Portland Tribune: Study abroad student shares experience
Author: Christopher Keizur, Portland Tribune
Posted: June 7, 2016

Read the original story in the Portland Tribune. 

When Portland State University junior Nora Fatland returned home for a week to share her study abroad experience with local students at Mt. Tabor Middle School, she was greeted with enthusiasm and a dance.

Fifty students in Sofia Segurola-Calderon’s introductory Spanish classes sang their welcome song for Fatland, whose blog they had been reading and commenting on throughout her time abroad. Fatland, a Spanish language and literature major, has been spending the term in Valparaíso, Chile.

“I was excited to get to share my experiences with the students,” Fatland says. “Make them excited about learning Spanish, traveling and learning about a different culture.”

Fatland was participating in PSU’s Reporting Live Capstone, a program where students studying all over the world share their experiences with local Portland kids. Since the program began in 2011, 100 PSU students have completed the process.

“Connecting across differences through storytelling is a major theme we explore in this class,” says Reporting Live instructor Katherine Kangas, “and it requires my bloggers to really tune into both global and local systems, and bridge these two spaces through their reporting.”

The result is a rich experience for both the study abroad participants and local Portland students.

The blogs, such as the one Fatland wrote, are interactive — with interesting posts, photos and videos. Those become an avenue for the Portland-based students to explore a new culture, with the PSU bloggers serving as their eyes and ears in a foreign country.

“It made me go seek out certain experiences and places so I could write about it for them,” Fatland says.

At the start of each class, Segurola-Calderon would open up the blog to read Nora’s responses to the hundreds of comments and questions posed by the students. Some were simple, like which stray dog she thought was the cutest or what meal she enjoyed most, while others were more profound.

The goal of the program is to help foster a love for Spanish among the Portland students.

“For this experience, I wanted people to fall in love with the language, with those who speak the language and the culture,” Segurola-Calderon says. “The best way to do all three for those with no knowledge of Spanish is the blog, because Nora travels for them.”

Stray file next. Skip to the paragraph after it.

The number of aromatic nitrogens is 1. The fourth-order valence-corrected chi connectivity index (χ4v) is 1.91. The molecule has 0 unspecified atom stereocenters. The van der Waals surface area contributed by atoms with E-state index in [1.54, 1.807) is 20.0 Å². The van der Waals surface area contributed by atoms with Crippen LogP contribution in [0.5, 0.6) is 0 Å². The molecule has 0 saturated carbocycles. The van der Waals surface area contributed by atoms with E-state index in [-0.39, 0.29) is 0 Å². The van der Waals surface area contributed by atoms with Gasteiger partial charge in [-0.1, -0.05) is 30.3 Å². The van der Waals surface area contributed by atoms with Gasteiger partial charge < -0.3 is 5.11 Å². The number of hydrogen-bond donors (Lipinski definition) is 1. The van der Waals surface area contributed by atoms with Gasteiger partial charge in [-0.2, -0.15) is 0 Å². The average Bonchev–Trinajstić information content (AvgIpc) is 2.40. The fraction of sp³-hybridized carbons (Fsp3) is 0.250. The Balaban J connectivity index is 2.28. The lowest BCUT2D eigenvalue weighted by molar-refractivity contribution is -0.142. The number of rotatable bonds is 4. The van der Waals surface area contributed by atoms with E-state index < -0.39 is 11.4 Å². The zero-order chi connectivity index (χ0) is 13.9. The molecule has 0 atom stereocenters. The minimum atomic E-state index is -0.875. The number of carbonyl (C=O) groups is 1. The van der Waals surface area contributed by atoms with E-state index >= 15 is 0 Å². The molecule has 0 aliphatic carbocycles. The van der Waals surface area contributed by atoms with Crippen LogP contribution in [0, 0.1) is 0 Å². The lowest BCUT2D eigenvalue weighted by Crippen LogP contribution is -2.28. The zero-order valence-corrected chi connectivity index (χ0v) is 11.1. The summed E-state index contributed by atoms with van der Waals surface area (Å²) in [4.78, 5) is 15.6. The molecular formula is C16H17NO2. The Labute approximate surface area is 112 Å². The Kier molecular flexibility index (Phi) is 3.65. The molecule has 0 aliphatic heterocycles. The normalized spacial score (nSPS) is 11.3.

If students become interested when they are in sixth grade, by the time they get to college many will be bilingual. This will allow them to meet the two-year language requirement in high school and earn college credit, and enrich their own travel to new places.

Being in a foreign country is the best way to learn a new language, with Fatland crediting how much she picked up from the locals, including her host family. It also offers a chance to work with the kids back home.

“I really like working with students,” Fatland says. “I had done tutoring and stuff like that before, and this is an age group I really like.”

During her visit, gifts were exchanged. The class had given Fatland a ball signed by everyone, a Mt. Tabor shirt and a fan. Fatland brought the students special treats from Chile, and showed them money and photos from her time there.

Fatland was back in the U.S. for only a week, then needed to return to Chile to complete her program. While she plans to spend her senior year here in Portland, she has been talking with her husband about moving to Chile after they graduate.

Segurola-Calderon hopes her current students will be the ones coming back to meet with future classes.

“This blog makes my students want to come to class and not be late,” Segurola-Calderon says. “The class may end, and maybe they will have only learned a few words, but they will always remember Chile and her.”